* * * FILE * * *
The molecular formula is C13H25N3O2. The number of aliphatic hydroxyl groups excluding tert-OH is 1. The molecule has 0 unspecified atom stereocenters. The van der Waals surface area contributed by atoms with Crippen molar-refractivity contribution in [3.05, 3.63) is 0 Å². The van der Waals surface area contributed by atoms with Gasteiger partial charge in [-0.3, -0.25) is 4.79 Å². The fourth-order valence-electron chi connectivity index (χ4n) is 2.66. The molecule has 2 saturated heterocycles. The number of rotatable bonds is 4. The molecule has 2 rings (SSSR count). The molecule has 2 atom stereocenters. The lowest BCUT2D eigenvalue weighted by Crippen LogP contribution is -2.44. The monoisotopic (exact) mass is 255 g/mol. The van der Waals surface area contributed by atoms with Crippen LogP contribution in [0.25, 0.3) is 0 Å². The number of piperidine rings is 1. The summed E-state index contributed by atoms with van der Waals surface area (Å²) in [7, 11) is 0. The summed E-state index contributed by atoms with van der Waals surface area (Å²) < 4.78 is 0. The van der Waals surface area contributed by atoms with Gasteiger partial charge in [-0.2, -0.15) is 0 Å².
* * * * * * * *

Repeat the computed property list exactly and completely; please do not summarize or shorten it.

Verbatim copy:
The molecular formula is C13H25N3O2. The number of aliphatic hydroxyl groups excluding tert-OH is 1. The molecule has 0 unspecified atom stereocenters. The van der Waals surface area contributed by atoms with Crippen molar-refractivity contribution in [3.05, 3.63) is 0 Å². The van der Waals surface area contributed by atoms with Gasteiger partial charge in [-0.3, -0.25) is 4.79 Å². The fourth-order valence-electron chi connectivity index (χ4n) is 2.66. The molecule has 2 saturated heterocycles. The number of rotatable bonds is 4. The molecule has 2 rings (SSSR count). The molecule has 2 atom stereocenters. The lowest BCUT2D eigenvalue weighted by Crippen LogP contribution is -2.44. The monoisotopic (exact) mass is 255 g/mol. The van der Waals surface area contributed by atoms with Crippen LogP contribution in [0.25, 0.3) is 0 Å². The number of piperidine rings is 1. The summed E-state index contributed by atoms with van der Waals surface area (Å²) in [7, 11) is 0. The summed E-state index contributed by atoms with van der Waals surface area (Å²) < 4.78 is 0. The van der Waals surface area contributed by atoms with Gasteiger partial charge in [-0.2, -0.15) is 0 Å².